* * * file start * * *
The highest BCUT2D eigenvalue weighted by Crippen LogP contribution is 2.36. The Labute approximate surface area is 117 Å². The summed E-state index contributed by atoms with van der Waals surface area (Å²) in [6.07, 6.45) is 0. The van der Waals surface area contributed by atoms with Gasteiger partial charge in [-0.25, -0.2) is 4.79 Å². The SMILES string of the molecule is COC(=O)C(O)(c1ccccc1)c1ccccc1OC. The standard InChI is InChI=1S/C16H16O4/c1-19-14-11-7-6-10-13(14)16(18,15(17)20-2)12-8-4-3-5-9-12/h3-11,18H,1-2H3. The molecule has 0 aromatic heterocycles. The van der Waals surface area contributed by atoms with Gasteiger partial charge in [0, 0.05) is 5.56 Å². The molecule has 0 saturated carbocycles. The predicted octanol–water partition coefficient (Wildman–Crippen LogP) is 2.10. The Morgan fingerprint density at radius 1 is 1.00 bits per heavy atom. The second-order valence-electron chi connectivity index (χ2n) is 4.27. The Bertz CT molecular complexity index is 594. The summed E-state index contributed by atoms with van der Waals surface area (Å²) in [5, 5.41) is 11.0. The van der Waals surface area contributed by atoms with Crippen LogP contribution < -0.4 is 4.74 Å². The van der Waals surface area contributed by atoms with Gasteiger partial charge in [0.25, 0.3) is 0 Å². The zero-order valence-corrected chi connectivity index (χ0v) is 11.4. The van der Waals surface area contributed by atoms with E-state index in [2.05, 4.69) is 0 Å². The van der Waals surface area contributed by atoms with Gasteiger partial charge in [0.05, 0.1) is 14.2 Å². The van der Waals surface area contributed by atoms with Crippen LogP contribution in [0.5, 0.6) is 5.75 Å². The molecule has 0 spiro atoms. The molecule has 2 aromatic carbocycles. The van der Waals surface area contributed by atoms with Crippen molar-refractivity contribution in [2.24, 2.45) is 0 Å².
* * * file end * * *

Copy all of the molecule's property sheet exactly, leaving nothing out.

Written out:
The highest BCUT2D eigenvalue weighted by Crippen LogP contribution is 2.36. The Labute approximate surface area is 117 Å². The summed E-state index contributed by atoms with van der Waals surface area (Å²) in [6.07, 6.45) is 0. The van der Waals surface area contributed by atoms with Gasteiger partial charge in [-0.25, -0.2) is 4.79 Å². The SMILES string of the molecule is COC(=O)C(O)(c1ccccc1)c1ccccc1OC. The standard InChI is InChI=1S/C16H16O4/c1-19-14-11-7-6-10-13(14)16(18,15(17)20-2)12-8-4-3-5-9-12/h3-11,18H,1-2H3. The molecule has 0 aromatic heterocycles. The van der Waals surface area contributed by atoms with Gasteiger partial charge in [0, 0.05) is 5.56 Å². The molecule has 0 saturated carbocycles. The predicted octanol–water partition coefficient (Wildman–Crippen LogP) is 2.10. The Morgan fingerprint density at radius 1 is 1.00 bits per heavy atom. The second-order valence-electron chi connectivity index (χ2n) is 4.27. The Bertz CT molecular complexity index is 594. The summed E-state index contributed by atoms with van der Waals surface area (Å²) in [5, 5.41) is 11.0. The van der Waals surface area contributed by atoms with Crippen LogP contribution < -0.4 is 4.74 Å². The van der Waals surface area contributed by atoms with Gasteiger partial charge in [0.25, 0.3) is 0 Å². The zero-order valence-corrected chi connectivity index (χ0v) is 11.4. The van der Waals surface area contributed by atoms with E-state index in [2.05, 4.69) is 0 Å². The van der Waals surface area contributed by atoms with Gasteiger partial charge in [0.05, 0.1) is 14.2 Å². The van der Waals surface area contributed by atoms with Crippen LogP contribution in [0.5, 0.6) is 5.75 Å². The molecule has 0 spiro atoms. The molecule has 2 aromatic carbocycles. The van der Waals surface area contributed by atoms with Crippen molar-refractivity contribution in [2.24, 2.45) is 0 Å².